The venture capital industry experienced a dramatic increase in funding levels starting in 1999 and culminating in mid 2000, mirroring the stock market bubble of the same period. The bursting of the bubble resulted in dramatic declines in investment levels, with more trouble

to come. This bubble is thought to have altered the investment patterns of the industry. Also, with the larger funds and the increase in the number of deals, the value-added dimension of venture investing became less pronounced in the USA, with many venture capitalists stretched thin across several portfolio companies. As companies rushed to second rounds of private equity financing, in part due to the increased availability of this capital, the value-added start-up business experience of angel investors became discounted. Research has indicated that business experience provided by angels is considered by the majority of entrepreneurs just as important as the capital provided by angels. Typically, an angel’s influence wanes as the company progresses to venture capital backed later rounds. In the normal sequence, the start-up experience of the angel is not deemed as critical as in the early stages of development. Unfortunately, these were not normal times. These young companies, still in the critical start-up phase of development and in acute need of angel advice, progressed quickly to later venture capital backed rounds, whether they were appropriate or not for their stage of development. Thus, the angels value-added was diminished through the rapid influx of new investors, at precisely the time that the entrepreneur and management team needed this valuable advice.

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Structural Problems

The Malaysian VC industry over the past two decades have been funded by the government and in any new industry the corporate sector normally does not take large risks and to seed the industry the government tends to play the initial role as a funder. It made a mistake however by structuring the funding as a loan and not an investment. Due to the funding being structured as a loan to be paid with interest it made the managers immediately risk averse. Each VC fund in the world is structured not as a loan but an investment. This allows for risk taking by the fund managers. VC is characterized by high gains and high risk though this can be tempered by having experienced fund managers who then spend time nurturing their investments. The better the fund manager is, the lower the risk of the investment going bad is. With the loan structure VCs are forced to look for mainly risk free investments and this has led to a risk averse nature of a lot of local Vcs.By only looking for low risk investments the VCs do not quite have a good chance of making higher returns. Quite a lot of Vcs have negative or low returns.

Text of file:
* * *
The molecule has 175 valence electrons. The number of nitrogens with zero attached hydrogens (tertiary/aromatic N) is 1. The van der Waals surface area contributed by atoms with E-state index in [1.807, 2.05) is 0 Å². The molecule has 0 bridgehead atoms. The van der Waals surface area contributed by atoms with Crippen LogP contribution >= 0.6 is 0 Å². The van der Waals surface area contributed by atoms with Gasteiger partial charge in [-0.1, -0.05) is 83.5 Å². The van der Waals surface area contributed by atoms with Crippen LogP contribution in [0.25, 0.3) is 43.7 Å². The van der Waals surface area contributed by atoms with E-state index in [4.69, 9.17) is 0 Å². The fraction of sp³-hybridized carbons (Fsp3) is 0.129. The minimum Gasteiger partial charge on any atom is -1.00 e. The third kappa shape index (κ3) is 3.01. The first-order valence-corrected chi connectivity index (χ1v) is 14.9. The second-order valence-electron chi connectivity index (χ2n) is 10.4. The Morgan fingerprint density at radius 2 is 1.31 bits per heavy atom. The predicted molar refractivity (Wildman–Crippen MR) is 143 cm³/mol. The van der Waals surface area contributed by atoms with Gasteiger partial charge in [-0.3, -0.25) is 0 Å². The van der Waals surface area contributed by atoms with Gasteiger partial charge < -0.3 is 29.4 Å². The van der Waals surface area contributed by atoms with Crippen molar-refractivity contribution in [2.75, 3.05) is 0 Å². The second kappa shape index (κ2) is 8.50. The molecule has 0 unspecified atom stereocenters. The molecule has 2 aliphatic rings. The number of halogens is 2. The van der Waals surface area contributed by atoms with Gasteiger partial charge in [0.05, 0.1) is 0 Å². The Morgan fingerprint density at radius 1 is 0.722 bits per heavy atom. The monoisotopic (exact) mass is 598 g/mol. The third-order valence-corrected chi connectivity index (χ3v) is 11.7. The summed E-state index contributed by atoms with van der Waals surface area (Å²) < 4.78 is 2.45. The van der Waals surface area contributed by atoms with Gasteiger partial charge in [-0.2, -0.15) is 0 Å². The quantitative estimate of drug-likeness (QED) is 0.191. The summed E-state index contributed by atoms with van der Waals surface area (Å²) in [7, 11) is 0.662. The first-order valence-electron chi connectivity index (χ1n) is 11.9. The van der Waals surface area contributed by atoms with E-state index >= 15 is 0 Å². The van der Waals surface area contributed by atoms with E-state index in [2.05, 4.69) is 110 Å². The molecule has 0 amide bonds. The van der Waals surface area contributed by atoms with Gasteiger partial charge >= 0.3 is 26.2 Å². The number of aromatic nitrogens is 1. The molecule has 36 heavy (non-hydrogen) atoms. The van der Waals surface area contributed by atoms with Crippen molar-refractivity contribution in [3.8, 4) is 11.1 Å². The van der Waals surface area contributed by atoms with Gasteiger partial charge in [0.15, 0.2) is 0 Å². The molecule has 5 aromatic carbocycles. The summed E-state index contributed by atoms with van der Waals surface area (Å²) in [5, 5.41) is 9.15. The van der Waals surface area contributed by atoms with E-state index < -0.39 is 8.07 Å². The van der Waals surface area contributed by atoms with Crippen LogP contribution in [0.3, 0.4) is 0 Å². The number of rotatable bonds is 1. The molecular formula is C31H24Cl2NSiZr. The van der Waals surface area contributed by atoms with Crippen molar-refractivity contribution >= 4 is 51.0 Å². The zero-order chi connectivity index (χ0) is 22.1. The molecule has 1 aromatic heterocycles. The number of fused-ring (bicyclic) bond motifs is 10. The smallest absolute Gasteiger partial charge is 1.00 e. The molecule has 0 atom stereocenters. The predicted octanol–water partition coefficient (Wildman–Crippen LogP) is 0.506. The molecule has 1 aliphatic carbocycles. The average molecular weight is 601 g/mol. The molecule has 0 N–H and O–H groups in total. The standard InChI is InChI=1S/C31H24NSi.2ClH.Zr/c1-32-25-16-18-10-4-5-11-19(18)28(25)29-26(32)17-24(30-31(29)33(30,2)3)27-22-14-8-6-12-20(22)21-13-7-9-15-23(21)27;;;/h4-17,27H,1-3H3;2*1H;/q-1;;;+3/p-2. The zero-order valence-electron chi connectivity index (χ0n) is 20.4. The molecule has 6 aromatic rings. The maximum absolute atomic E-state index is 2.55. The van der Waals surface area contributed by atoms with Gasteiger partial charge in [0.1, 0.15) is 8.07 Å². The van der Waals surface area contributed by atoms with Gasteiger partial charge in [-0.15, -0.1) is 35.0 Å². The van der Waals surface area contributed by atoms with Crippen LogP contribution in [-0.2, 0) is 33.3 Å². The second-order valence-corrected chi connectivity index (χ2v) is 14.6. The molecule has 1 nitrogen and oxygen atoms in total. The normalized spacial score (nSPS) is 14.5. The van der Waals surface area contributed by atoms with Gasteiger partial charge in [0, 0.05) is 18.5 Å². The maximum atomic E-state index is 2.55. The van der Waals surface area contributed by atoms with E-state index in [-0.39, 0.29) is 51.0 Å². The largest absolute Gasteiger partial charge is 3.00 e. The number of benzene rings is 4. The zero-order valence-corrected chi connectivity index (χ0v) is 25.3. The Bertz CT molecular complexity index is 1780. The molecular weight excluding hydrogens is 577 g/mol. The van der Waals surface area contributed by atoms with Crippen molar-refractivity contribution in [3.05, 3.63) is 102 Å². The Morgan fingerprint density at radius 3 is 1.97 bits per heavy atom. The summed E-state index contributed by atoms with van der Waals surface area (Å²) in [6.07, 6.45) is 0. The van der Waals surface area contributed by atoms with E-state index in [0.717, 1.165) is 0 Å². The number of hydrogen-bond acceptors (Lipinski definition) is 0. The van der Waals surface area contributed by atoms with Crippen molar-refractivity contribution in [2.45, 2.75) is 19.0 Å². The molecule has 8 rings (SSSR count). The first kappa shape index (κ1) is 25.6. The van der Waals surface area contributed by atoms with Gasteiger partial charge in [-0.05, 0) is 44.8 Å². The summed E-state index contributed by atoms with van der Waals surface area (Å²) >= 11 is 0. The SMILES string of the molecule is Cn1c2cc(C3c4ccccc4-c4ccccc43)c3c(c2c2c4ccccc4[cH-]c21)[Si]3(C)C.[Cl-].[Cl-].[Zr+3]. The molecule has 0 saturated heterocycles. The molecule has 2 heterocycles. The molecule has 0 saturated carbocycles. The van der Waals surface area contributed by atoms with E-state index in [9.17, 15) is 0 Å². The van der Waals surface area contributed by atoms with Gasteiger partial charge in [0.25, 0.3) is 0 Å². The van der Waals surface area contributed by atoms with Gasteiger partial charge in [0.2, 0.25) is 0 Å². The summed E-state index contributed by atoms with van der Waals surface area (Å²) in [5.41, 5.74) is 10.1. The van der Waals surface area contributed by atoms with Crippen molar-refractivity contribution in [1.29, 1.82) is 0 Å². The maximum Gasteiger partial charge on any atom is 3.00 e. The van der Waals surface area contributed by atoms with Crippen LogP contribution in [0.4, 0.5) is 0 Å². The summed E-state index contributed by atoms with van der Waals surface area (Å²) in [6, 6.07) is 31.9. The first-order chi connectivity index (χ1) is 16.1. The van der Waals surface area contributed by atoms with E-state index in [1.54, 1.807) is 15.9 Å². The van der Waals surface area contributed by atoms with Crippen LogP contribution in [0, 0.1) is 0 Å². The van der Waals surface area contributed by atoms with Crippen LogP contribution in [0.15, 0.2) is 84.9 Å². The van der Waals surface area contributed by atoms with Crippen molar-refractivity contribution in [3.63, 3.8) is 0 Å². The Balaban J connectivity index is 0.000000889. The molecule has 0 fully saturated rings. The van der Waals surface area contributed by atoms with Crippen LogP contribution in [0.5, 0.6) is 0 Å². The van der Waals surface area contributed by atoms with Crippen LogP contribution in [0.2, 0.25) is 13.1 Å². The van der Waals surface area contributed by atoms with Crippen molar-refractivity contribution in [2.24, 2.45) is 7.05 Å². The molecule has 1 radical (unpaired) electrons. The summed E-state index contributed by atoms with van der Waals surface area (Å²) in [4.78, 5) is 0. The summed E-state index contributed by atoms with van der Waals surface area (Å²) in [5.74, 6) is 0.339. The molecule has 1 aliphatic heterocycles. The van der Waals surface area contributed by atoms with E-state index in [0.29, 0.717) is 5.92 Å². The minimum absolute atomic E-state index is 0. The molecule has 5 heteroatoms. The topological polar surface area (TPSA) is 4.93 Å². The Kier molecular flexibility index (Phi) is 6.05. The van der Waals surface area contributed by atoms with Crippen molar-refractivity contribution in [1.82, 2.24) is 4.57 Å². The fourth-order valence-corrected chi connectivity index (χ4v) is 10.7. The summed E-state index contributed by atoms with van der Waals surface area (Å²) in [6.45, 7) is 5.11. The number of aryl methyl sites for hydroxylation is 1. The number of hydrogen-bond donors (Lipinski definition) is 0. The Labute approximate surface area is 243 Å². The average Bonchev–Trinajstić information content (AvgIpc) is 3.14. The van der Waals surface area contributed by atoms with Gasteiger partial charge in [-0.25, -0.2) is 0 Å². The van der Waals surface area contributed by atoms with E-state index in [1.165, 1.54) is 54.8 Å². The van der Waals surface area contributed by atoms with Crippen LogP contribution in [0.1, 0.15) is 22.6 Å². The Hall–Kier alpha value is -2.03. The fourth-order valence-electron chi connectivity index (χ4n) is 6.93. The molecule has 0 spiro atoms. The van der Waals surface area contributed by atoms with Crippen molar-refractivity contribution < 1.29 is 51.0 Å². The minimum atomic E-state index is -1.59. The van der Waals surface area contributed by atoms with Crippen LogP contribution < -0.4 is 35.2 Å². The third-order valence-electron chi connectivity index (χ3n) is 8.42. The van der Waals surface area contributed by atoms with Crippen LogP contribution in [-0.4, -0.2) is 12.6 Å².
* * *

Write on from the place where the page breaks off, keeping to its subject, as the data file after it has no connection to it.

In the USA, the inherent high failure rate in high growth ventures was overlooked by many novice and experienced investors. The mantra “invest what you can afford to lose” was often replaced by dreams of capital gain multiples never before witnessed. Even in good times, good companies fail. This, coupled with the proliferation of the designer companies, brought many promising ventures down with the falling tide. Angels are reasserting their fundamental role as the major source of seed capital for high growth entrepreneurial ventures. Patient investing is back in vogue, both by choice and by the dictates of the market. Recent studies showed that there are approximately 1000 venture capital funds, and this number will likely decrease slightly in the near future as funds mature and are not replaced on a one to one basis. These funds currently manage about $175 billion in investments. Venture capital funds invest between $30 and $35 billion annually in entrepreneurial ventures and bankroll less than 3,000 companies per year. In addition, many of these financing are for ventures already in their portfolios, rent and near term future of the private equity market.

Lastly, the inherent high failure rate in high growth ventures was overlooked by many novice and experienced investors. The mantra “invest what you can afford to lose” was often replaced by dreams of capital gain multiples never before witnessed. Even in good times, good companies fail. In general, the carnage has resulted in the needed culling of the forest. Angels are reasserting their fundamental role as the major source of seed capital for high growth entrepreneurial ventures. Patient investing is back in vogue, both by choice and by the dictates of the market.